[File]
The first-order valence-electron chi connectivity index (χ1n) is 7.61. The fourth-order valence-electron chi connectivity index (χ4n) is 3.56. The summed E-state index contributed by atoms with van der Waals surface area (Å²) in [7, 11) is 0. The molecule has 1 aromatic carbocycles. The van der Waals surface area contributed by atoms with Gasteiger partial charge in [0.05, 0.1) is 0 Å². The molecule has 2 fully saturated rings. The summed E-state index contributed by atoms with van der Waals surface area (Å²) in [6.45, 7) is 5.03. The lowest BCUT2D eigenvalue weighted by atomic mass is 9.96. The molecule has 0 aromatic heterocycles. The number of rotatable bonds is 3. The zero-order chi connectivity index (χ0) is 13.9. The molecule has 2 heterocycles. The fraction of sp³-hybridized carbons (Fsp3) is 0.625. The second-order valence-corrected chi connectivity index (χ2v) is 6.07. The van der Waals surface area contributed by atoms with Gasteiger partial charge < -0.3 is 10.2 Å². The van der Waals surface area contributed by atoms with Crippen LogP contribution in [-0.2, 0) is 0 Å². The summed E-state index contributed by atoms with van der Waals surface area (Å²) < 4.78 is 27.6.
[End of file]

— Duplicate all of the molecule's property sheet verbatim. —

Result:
The first-order valence-electron chi connectivity index (χ1n) is 7.61. The fourth-order valence-electron chi connectivity index (χ4n) is 3.56. The summed E-state index contributed by atoms with van der Waals surface area (Å²) in [7, 11) is 0. The molecule has 1 aromatic carbocycles. The van der Waals surface area contributed by atoms with Gasteiger partial charge in [0.05, 0.1) is 0 Å². The molecule has 2 fully saturated rings. The summed E-state index contributed by atoms with van der Waals surface area (Å²) in [6.45, 7) is 5.03. The lowest BCUT2D eigenvalue weighted by atomic mass is 9.96. The molecule has 0 aromatic heterocycles. The number of rotatable bonds is 3. The zero-order chi connectivity index (χ0) is 13.9. The molecule has 2 heterocycles. The fraction of sp³-hybridized carbons (Fsp3) is 0.625. The second-order valence-corrected chi connectivity index (χ2v) is 6.07. The van der Waals surface area contributed by atoms with Gasteiger partial charge < -0.3 is 10.2 Å². The van der Waals surface area contributed by atoms with Crippen LogP contribution in [-0.2, 0) is 0 Å². The summed E-state index contributed by atoms with van der Waals surface area (Å²) < 4.78 is 27.6.